6. specialed5000 says:

    @William C Bonner: I wondered that too. I always thought that regulating alcohol on planes was an FAA thing, and not subject to state law.

  7. adambadam says:

    @kubus_gt:

    I agree that it is messed up. While I understand that a flight attendant should use some discretion while serving alcohol to passengers, I think it is up to the individual to drink to their own hearts desire.

    Of course, if that passenger starts to annoy other passengers then I can understand cutting the guy off, though you seriously have to be kidding me — that the airline can get in trouble for this guys actions after the flight. I mean he came into an airport, there are more taxis per person at an airport than anywhere else in the state of New Mexico.

    American’s need to learn to control their drinking and their actions when they drink, if the rest of the world can do it at 18 why can’t we even do it when we are grown up.

  8. John Stracke says:

    @William C Bonner:

    Why is this not an interstate commerce issue?

    Probably because the Twenty-First Amendment, which ended Prohibition, gave states the power to regulate alcohol.

  9. Wormfather says:

    After watching how they refused to searve Jack, I’ll only fly Oceanic flight from here out…oh, but wait. :-/

  10. bonnie says:

    I, too, agree with the comments about personal responsibility. However, this does seem to be in line with the way a bar will get in trouble if they overserve someone who then gets pulled over for drunk driving. Given that, it makes sense that it would apply to any company that serves alcohol.

  11. QTex says:

    Ya, about a year ago I had to do some research into this issue. My findings were that there is no doubt that the 21st Amendment gives the states the power to regulate alcohol (obviously, this is clear from the text). What is not clear is what happens where the 21st Amendment is in conflict with the Commerce Clause.

    However, there is some debate as to whether alcohol served in flight is pre-empted as “service” by the Federal Aviation Administration Act (FAAA). There’s a split among the circuits as to what constitutes “service.” Here in the 5th Circuit (home to AA, Continental, Southwest), the FAAA likely preempts state law on alcohol as airline service. I know the 3rd & 9th Circuits take a stricter view on FAAA preemption. I can’t remember where the 10th Circuit (New Mexico) comes down.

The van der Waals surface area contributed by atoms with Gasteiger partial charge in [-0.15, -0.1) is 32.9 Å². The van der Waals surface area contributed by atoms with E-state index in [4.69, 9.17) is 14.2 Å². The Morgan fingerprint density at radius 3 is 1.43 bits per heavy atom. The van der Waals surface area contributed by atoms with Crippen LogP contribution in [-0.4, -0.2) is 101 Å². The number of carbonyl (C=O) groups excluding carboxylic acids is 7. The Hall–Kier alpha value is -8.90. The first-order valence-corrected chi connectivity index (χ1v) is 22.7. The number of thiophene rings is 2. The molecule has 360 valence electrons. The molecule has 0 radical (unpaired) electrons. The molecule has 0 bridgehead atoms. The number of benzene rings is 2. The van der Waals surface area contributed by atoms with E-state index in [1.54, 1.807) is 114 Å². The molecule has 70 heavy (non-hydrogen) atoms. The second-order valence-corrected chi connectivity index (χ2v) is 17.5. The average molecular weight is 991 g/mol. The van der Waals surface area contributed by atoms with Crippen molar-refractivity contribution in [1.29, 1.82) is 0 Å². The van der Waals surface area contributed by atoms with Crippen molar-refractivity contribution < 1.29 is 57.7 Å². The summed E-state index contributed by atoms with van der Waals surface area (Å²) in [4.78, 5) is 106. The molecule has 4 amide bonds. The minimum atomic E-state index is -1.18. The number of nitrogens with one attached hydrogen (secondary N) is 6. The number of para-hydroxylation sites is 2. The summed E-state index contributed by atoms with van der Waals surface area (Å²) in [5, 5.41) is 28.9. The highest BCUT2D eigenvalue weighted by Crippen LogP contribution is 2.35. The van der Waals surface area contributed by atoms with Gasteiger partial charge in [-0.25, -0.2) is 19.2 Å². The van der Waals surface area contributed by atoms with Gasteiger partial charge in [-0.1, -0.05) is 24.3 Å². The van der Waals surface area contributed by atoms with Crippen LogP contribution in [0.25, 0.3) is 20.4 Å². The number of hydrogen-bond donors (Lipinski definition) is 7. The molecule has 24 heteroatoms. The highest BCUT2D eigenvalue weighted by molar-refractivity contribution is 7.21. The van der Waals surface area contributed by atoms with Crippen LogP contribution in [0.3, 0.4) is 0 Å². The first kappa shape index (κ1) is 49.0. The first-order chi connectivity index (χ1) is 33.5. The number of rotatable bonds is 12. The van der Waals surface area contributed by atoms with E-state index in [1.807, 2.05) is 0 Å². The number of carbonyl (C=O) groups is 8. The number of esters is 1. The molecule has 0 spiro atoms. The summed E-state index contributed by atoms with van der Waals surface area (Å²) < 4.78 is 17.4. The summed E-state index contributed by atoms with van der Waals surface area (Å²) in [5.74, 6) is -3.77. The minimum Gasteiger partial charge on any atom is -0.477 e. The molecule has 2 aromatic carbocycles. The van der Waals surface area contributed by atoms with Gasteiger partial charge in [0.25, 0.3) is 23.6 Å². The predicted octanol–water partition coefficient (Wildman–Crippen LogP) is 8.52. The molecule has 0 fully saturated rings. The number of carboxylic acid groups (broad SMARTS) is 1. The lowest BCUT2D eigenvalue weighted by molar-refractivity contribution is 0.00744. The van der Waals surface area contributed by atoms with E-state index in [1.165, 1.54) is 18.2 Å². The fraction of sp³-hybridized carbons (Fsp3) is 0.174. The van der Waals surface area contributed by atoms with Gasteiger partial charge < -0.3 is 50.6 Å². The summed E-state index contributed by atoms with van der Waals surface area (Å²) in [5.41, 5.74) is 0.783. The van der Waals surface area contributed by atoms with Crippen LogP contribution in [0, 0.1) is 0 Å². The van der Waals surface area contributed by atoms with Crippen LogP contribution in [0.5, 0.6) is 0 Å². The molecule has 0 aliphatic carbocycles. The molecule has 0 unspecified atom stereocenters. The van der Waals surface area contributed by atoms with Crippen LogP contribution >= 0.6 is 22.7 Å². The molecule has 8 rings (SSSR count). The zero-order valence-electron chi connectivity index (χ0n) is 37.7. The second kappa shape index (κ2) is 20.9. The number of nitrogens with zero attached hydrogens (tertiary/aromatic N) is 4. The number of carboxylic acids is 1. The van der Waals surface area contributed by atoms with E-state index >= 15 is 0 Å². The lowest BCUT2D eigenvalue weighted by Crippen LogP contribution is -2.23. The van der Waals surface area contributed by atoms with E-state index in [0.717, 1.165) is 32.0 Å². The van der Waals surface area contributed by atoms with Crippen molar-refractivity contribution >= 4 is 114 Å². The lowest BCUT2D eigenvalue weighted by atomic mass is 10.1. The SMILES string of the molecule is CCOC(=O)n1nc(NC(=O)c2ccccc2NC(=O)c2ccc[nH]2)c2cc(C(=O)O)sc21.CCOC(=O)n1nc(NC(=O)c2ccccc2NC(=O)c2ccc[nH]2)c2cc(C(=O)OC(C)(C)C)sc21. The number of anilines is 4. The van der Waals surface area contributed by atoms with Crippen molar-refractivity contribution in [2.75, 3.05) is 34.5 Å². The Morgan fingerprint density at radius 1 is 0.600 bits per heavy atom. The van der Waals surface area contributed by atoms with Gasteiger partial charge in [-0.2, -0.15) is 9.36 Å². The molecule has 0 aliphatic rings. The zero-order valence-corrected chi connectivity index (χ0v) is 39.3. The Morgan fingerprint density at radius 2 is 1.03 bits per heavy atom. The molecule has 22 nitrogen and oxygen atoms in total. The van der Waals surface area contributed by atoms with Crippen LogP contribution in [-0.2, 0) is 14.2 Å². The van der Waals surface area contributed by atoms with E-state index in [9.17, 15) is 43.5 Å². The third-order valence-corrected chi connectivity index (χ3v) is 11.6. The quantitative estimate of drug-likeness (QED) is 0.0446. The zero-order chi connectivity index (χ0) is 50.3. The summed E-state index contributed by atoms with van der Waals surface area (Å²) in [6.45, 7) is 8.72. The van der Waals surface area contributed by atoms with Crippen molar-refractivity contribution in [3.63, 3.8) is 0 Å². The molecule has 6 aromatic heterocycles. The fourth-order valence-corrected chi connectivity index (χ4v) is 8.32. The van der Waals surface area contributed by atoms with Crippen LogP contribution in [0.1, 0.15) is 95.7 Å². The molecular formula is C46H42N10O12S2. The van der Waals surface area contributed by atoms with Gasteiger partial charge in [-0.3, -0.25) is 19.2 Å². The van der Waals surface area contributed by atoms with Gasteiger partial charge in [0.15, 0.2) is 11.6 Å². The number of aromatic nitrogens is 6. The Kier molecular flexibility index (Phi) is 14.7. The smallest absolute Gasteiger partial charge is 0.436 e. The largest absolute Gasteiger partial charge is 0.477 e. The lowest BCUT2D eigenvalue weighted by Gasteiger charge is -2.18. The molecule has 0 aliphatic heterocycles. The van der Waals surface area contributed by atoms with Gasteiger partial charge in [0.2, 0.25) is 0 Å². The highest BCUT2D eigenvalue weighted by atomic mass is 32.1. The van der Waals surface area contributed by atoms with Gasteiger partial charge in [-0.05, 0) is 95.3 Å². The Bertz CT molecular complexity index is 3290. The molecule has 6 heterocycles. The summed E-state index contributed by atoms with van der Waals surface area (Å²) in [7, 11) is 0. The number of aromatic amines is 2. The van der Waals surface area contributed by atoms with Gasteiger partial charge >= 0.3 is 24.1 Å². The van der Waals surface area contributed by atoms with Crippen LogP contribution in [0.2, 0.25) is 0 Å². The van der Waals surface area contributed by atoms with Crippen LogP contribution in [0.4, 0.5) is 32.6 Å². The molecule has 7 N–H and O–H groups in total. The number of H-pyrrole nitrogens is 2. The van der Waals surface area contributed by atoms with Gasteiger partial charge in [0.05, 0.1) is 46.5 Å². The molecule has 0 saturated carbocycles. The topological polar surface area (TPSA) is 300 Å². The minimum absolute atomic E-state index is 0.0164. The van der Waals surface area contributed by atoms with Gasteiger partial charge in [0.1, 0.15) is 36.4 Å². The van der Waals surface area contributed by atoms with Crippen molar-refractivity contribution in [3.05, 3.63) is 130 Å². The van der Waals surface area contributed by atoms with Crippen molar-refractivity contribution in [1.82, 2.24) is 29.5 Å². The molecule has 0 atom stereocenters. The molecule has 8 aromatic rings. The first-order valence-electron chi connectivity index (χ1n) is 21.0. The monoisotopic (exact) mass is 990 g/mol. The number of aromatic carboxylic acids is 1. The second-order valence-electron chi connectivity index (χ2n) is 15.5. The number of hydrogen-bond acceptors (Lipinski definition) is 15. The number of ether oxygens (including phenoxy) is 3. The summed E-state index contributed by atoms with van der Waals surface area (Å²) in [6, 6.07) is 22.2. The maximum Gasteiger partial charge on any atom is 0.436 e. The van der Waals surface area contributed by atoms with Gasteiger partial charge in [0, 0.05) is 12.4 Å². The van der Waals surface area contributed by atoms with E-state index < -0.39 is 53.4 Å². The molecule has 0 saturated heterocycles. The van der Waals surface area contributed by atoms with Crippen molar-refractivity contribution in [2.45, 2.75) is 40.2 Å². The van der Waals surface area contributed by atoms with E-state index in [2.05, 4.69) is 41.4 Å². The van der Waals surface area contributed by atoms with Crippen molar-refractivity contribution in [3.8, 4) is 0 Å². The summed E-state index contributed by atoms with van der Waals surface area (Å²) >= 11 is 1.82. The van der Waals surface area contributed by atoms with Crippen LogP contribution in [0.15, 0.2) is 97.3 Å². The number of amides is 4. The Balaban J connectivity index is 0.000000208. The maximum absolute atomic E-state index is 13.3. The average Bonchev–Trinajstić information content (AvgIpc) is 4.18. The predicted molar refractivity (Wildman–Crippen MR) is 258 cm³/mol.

However, if US Air’s smart, they’ll pay whatever fee NM asks and call it a day–so much cheaper.

    Personally, I would air on the side that alcohol service is not preempted, due to the explicit language of the 21st Amendment. But then I could never be confused with a Supreme Court Justice.

  12. Bay State Darren says:

    One-size-fits-all bureaucracy at its finest! Major airline gets treated like it doesn’t have millions of dollars and lobbyists because there’s no sub-section of a regulation to cover this particular type of entity, so they have to actually enforce the law to the airlines like any common bar. (As they should be.) Sam Lowry would be proud.

  13. US Airways, we meet again…

  14. bnissan97 says:

    Metaphysically this is payback to US AIR for the lack of care for the lost and found NON-help.

  15. SexCpotatoes says:

    Probably they thought they had to “train/make more drunk drivers” with the drunk driver training they were supposed to be doing.